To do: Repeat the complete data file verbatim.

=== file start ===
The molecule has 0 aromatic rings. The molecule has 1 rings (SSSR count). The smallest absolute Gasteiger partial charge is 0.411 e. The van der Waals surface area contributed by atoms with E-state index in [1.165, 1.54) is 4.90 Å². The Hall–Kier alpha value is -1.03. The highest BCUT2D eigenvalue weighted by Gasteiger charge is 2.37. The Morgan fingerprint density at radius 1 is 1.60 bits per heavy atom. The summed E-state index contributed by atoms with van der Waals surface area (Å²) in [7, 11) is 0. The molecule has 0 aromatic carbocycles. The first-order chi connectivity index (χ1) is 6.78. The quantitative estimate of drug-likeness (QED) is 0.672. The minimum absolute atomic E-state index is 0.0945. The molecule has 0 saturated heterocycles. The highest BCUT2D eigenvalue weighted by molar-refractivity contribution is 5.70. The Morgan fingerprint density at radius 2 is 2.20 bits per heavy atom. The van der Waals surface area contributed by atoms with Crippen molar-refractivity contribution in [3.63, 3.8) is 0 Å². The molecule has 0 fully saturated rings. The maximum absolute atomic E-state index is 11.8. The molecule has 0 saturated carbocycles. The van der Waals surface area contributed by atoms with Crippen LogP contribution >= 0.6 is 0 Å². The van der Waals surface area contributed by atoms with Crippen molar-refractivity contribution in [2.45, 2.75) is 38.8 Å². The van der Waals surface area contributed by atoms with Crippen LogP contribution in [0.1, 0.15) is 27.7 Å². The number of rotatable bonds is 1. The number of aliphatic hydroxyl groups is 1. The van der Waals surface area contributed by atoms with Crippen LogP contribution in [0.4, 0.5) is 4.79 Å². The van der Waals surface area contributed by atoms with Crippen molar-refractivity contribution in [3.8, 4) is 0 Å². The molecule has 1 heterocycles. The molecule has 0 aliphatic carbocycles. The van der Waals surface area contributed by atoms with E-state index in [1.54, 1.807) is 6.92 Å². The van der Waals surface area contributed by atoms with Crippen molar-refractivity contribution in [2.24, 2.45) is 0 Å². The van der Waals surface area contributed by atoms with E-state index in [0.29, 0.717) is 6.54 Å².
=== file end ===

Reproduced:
The molecule has 0 aromatic rings. The molecule has 1 rings (SSSR count). The smallest absolute Gasteiger partial charge is 0.411 e. The van der Waals surface area contributed by atoms with E-state index in [1.165, 1.54) is 4.90 Å². The Hall–Kier alpha value is -1.03. The highest BCUT2D eigenvalue weighted by Gasteiger charge is 2.37. The Morgan fingerprint density at radius 1 is 1.60 bits per heavy atom. The summed E-state index contributed by atoms with van der Waals surface area (Å²) in [7, 11) is 0. The molecule has 0 aromatic carbocycles. The first-order chi connectivity index (χ1) is 6.78. The quantitative estimate of drug-likeness (QED) is 0.672. The minimum absolute atomic E-state index is 0.0945. The molecule has 0 saturated heterocycles. The highest BCUT2D eigenvalue weighted by molar-refractivity contribution is 5.70. The Morgan fingerprint density at radius 2 is 2.20 bits per heavy atom. The van der Waals surface area contributed by atoms with Crippen molar-refractivity contribution in [3.63, 3.8) is 0 Å². The molecule has 0 fully saturated rings. The maximum absolute atomic E-state index is 11.8. The molecule has 0 saturated carbocycles. The van der Waals surface area contributed by atoms with Crippen LogP contribution >= 0.6 is 0 Å². The van der Waals surface area contributed by atoms with Crippen molar-refractivity contribution in [2.45, 2.75) is 38.8 Å². The van der Waals surface area contributed by atoms with Crippen LogP contribution in [0.1, 0.15) is 27.7 Å². The number of rotatable bonds is 1. The number of aliphatic hydroxyl groups is 1. The van der Waals surface area contributed by atoms with Crippen LogP contribution in [0.4, 0.5) is 4.79 Å². The van der Waals surface area contributed by atoms with Crippen molar-refractivity contribution in [3.8, 4) is 0 Å². The molecule has 1 heterocycles. The molecule has 0 aliphatic carbocycles. The van der Waals surface area contributed by atoms with E-state index in [1.54, 1.807) is 6.92 Å². The van der Waals surface area contributed by atoms with Crippen molar-refractivity contribution in [2.24, 2.45) is 0 Å². The van der Waals surface area contributed by atoms with E-state index in [0.29, 0.717) is 6.54 Å².